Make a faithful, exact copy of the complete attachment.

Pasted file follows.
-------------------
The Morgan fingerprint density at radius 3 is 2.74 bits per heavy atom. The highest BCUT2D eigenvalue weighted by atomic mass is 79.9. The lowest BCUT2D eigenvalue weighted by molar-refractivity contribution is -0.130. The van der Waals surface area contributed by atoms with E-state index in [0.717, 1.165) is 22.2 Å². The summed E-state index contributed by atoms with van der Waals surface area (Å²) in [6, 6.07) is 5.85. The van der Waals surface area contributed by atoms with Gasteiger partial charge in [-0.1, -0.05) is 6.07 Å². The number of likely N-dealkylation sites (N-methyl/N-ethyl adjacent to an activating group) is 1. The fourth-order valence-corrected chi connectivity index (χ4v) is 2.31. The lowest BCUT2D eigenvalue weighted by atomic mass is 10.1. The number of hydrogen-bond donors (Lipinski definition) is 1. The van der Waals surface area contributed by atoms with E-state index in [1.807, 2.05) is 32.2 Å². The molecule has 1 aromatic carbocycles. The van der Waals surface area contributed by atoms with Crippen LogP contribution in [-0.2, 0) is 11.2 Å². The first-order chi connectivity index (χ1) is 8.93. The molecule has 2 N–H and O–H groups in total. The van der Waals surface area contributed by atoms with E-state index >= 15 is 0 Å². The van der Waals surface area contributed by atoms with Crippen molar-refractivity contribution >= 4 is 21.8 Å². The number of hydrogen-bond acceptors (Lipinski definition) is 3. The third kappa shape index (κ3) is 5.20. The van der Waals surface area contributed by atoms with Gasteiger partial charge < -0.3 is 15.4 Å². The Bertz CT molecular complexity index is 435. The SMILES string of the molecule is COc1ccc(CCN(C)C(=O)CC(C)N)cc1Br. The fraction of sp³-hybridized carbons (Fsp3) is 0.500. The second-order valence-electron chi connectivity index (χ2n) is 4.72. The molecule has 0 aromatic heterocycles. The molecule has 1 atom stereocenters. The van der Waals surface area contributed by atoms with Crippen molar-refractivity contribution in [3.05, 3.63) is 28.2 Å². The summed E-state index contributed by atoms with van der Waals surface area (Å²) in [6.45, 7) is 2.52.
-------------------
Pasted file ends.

The Morgan fingerprint density at radius 3 is 2.74 bits per heavy atom. The highest BCUT2D eigenvalue weighted by atomic mass is 79.9. The lowest BCUT2D eigenvalue weighted by molar-refractivity contribution is -0.130. The van der Waals surface area contributed by atoms with E-state index in [0.717, 1.165) is 22.2 Å². The summed E-state index contributed by atoms with van der Waals surface area (Å²) in [6, 6.07) is 5.85. The van der Waals surface area contributed by atoms with Gasteiger partial charge in [-0.1, -0.05) is 6.07 Å². The number of likely N-dealkylation sites (N-methyl/N-ethyl adjacent to an activating group) is 1. The fourth-order valence-corrected chi connectivity index (χ4v) is 2.31. The lowest BCUT2D eigenvalue weighted by atomic mass is 10.1. The number of hydrogen-bond donors (Lipinski definition) is 1. The van der Waals surface area contributed by atoms with E-state index in [1.807, 2.05) is 32.2 Å². The molecule has 1 aromatic carbocycles. The van der Waals surface area contributed by atoms with Crippen LogP contribution in [-0.2, 0) is 11.2 Å². The first-order chi connectivity index (χ1) is 8.93. The molecule has 2 N–H and O–H groups in total. The van der Waals surface area contributed by atoms with E-state index >= 15 is 0 Å². The van der Waals surface area contributed by atoms with Crippen molar-refractivity contribution >= 4 is 21.8 Å². The number of hydrogen-bond acceptors (Lipinski definition) is 3. The third kappa shape index (κ3) is 5.20. The van der Waals surface area contributed by atoms with Gasteiger partial charge < -0.3 is 15.4 Å². The Bertz CT molecular complexity index is 435. The SMILES string of the molecule is COc1ccc(CCN(C)C(=O)CC(C)N)cc1Br. The fraction of sp³-hybridized carbons (Fsp3) is 0.500. The second-order valence-electron chi connectivity index (χ2n) is 4.72. The molecule has 0 aromatic heterocycles. The molecule has 1 atom stereocenters. The van der Waals surface area contributed by atoms with Crippen molar-refractivity contribution in [3.05, 3.63) is 28.2 Å². The summed E-state index contributed by atoms with van der Waals surface area (Å²) in [6.45, 7) is 2.52.